TWO Story Sales! "In Extremis," to Space and Time, and "Dead Merchandise," to Kaleidotrope!

(NOTE: Based on time elapsed since the posting of this entry, the BS-o-meter calculates this is 8.442% likely to be something that Ferrett now regrets.)

In a Swamp Thing comic, John Constantine was standing in the ruins of a flooded town, by a bus stop.  Several skeletons were piled next to the bus stop sign.  And he chuckled, took a drag on his cigarette, and said, “Don’t worry, three will all come along at once.”
As a teenager, I totally didn’t get that.  I read that panel over and over again, wondering why was he talking to the skeletons?  Did this somehow relate to the story?  Three of what? Three more bodies?  Three more cigarettes?
After an embarrassing forever that lasted for literally a decade, I eventually doped out that Constantine was just riffing on the old “You wait forever for a bus, and then three show up at once” gag.  I was not a bright kid.
Still, that’s writing for you; I’ve gone eight months without a single sale, and then they show up in clusters.  This is a particularly hot week, with three sales to mention, so let’s get moving!
Sale #1: “In Extremis,” To Space And Time
This is my flash-fiction zombie story, written from the perspective of a priest who’s trying desperately to make sense of a world gone mad with zombies.  An excerpt:

Napkins.  He was supposed to get napkins at Costco.  Instead, he’s grabbing the firearm from the Last Rites kit in his back seat, running down the freeway, towards the sound of screams.
Why do they always gawk?  Rush-hour commuters emerge from stopped cars, forcing him to dodge flung-open doors as soccer moms crane their necks to see what’s happening.  They know what’s happening.  They should be running.  It’s as though they want to watch him shoot a man.  Well, not a man, but the body of a man.
How is he going to get the napkins today?
The accident is bad.  A truck’s smashed into a now-upturned SUV, glass and plastic scattered all over the median, smoke and dirt still hanging in the air.  He checks for bodies on the ground, knowing they won’t stay there for long.  There are none.  But he hears the shear and creak as the truck driver pushes himself out of the crushed cab, tearing one arm off as he shoves off the crumpled door.  He’s wearing a stained Budweiser hat, knocked askew.  His teeth have been shattered to splinters from his face hitting the steering wheel, but that’ll just make it worse when he bites.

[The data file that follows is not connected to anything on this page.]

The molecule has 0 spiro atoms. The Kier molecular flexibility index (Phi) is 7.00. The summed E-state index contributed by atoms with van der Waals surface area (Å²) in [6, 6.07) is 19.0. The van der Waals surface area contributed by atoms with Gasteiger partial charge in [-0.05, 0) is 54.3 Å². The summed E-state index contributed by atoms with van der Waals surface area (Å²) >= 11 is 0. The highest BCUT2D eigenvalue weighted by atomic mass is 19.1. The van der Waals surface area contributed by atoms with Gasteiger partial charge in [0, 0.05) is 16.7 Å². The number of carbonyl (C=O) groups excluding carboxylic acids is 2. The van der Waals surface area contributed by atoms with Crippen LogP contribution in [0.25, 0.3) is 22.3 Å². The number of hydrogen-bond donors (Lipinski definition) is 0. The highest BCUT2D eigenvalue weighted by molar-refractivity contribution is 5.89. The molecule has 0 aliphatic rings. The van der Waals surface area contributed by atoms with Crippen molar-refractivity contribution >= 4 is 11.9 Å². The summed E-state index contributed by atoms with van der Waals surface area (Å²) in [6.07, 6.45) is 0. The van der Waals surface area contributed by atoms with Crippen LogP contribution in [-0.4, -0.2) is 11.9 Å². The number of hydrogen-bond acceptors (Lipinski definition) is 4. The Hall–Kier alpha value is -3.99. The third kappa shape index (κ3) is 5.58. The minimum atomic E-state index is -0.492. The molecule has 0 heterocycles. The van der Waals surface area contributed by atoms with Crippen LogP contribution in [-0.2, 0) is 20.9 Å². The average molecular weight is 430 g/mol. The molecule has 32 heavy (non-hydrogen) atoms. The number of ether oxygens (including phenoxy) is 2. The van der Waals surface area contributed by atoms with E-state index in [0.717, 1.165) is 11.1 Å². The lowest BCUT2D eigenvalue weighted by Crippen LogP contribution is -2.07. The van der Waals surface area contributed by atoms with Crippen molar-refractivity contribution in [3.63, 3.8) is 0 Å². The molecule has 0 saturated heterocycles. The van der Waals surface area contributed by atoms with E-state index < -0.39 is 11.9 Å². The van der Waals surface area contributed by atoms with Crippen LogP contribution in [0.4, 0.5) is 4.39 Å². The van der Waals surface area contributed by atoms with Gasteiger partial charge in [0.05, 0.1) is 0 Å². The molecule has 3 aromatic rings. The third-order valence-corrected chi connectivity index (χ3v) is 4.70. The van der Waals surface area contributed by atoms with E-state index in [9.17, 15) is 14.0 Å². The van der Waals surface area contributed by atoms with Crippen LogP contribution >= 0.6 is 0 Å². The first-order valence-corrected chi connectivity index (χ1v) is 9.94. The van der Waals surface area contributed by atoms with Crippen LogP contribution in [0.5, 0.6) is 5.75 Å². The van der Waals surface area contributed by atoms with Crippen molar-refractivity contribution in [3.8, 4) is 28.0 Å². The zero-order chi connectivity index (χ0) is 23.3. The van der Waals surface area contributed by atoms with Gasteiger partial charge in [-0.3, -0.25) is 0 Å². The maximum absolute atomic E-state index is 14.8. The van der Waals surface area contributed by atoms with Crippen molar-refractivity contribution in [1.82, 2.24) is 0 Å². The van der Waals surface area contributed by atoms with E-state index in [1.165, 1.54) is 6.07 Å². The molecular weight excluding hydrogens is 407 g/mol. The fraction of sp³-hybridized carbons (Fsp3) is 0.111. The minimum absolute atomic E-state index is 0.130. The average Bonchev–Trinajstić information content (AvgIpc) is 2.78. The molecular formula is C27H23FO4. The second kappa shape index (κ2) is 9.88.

Father raises the gun, willing his trembling hands still….

I’m particularly happy to sell this one to Space and Time, as it’s a market I long tried to crack in my pre-Clarion days.  A little mark on the bucket list.
Sale #2: “Dead Merchandise,” to Kaleidotrope
This story’s particularly dear to my heart in many ways, as it was the first time a slush editor pulled me out at a convention to say, “Did you ever sell that story?  I loved that story.”  Well, I’m glad to tell Daniel that I did, because this tale tells what I think will happen once the singularity hits.  Hint: it’s not pretty.

The ad-faeries danced around Sheryl, flickering cartoon holograms with fluoride-white smiles.  They told her the gasoline that sloshed in the red plastic canister she held was high-octane, perfect for any vehicle, did she want to go for a drive?
She did not.  That gasoline was for burning.  Sheryl patted her pockets to make sure the matches were still there and kept moving forward, blinking away the videostreams.  Her legs ached.
She squinted past a flurry of hair-coloring ads (“Sheryl, wash your gray away today!”), scanning the neon-edged roads to find the breast-shaped marble dome of River Edge’s central collation unit.  River’s Edge had been a sleepy Midwestern town when she was a girl, a place just big enough for a diner and a department store.  Now River’s Edge had been given a mall-over like every other town – every wall lit up with billboards, colorful buildings topped with projectors to burn logos into the clouds.  She was grateful for the dark patches that marked where garish shop-fronts had been bombed into ash-streaked metal tangles.
The smoke gave her hope.  Others were trying to bring it all down – and if they were succeeding, maybe no one was left to stop her.

This one should be going up within the next month or two, so keep an eye peeled?  Oh, who are we kidding? I’ll tell you.

All Comments Will Be Moderated. Comments From Fake Or Throwaway Accounts Will Never Be approved.